What does that mean for investors?
The U.S. dollar has appreciated approximately 40% against a market basket of foreign currencies over the past 10 years. In our opinion, as of late, the reason for this near distinct run is interest rate differentials. Interest rates in the U.S. are simply higher and rising faster than in most other first world countries. Foreign investors can store money in the U.S. at higher yields than in their home countries. When money flows into the U.S., investors must sell their local currency and buy U.S. dollars. We think this will likely continue if the Fed continues to raise the Fed Funds Rate faster and to higher levels than competing foreign markets.
U.S. Dollar strength
4 implications that investors should know:
- International investments made by U.S. investors have lost return due to foreign currency erosion. This might explain much of the relative underperformance of international investments relative to U.S. capital markets.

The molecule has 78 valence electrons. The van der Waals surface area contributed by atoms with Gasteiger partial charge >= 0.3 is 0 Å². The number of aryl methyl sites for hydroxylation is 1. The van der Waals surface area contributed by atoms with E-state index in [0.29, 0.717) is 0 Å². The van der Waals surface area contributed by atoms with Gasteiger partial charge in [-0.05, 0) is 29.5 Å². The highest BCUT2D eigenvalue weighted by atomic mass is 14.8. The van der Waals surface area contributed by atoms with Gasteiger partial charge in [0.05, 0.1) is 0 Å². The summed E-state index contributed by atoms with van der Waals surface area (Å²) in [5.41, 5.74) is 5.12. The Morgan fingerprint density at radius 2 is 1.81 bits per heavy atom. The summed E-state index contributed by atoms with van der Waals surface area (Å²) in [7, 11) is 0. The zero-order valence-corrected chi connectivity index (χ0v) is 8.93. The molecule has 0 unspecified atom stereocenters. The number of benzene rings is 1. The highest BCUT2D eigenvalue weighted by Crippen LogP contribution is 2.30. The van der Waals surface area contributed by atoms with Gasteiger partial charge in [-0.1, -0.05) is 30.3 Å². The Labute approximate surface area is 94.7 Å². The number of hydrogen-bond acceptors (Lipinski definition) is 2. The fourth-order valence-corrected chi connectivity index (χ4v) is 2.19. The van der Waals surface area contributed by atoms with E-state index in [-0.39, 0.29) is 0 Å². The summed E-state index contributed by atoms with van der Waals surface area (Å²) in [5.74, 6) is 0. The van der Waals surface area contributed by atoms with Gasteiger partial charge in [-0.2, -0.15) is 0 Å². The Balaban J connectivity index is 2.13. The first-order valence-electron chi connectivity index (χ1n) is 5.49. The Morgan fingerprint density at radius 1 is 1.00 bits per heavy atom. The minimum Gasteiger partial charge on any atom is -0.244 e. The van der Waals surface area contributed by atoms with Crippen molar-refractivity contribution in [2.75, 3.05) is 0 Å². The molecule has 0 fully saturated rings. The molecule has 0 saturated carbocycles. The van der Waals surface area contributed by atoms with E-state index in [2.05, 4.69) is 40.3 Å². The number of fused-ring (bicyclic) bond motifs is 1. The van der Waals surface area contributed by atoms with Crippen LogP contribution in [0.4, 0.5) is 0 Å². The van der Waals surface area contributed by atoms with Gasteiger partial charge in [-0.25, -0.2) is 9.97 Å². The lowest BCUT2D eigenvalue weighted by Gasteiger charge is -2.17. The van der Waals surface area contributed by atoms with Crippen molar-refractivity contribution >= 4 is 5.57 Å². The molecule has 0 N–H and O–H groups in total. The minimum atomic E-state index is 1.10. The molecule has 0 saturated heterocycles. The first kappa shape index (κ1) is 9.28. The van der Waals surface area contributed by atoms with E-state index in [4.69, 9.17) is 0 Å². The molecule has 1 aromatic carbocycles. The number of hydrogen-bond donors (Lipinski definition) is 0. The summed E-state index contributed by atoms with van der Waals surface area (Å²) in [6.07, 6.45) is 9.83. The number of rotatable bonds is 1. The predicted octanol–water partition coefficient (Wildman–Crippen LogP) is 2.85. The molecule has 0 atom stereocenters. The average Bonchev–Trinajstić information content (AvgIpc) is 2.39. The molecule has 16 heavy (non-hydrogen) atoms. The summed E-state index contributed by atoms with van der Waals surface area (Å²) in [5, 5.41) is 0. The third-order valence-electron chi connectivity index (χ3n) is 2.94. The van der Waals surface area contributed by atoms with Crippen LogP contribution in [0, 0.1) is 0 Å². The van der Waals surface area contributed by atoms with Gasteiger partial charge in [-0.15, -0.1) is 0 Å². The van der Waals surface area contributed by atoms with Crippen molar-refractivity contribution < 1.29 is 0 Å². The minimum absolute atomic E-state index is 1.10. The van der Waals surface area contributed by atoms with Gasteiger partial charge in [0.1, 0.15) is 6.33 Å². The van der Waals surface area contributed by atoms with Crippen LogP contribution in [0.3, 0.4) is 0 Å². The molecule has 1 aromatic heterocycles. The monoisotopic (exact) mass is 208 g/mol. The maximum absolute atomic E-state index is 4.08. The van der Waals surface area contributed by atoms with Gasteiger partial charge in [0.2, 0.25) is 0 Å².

- Now, U.S. investors placing money abroad have more purchasing power. Just as a strong dollar makes international travel or purchases less expensive to U.S. consumers, it also makes international investments cheaper in dollar terms. Simply put, the same dollar now purchases more international stock than before.
- U.S. businesses that export are likely to see a decline in their earnings. U.S. goods and services are now more expensive for foreigners to purchase, and they are likely to purchase less.
- International businesses that export to U.S. should see bump in earnings for the same reason, but in the opposite direction.
 Source: Bloomberg
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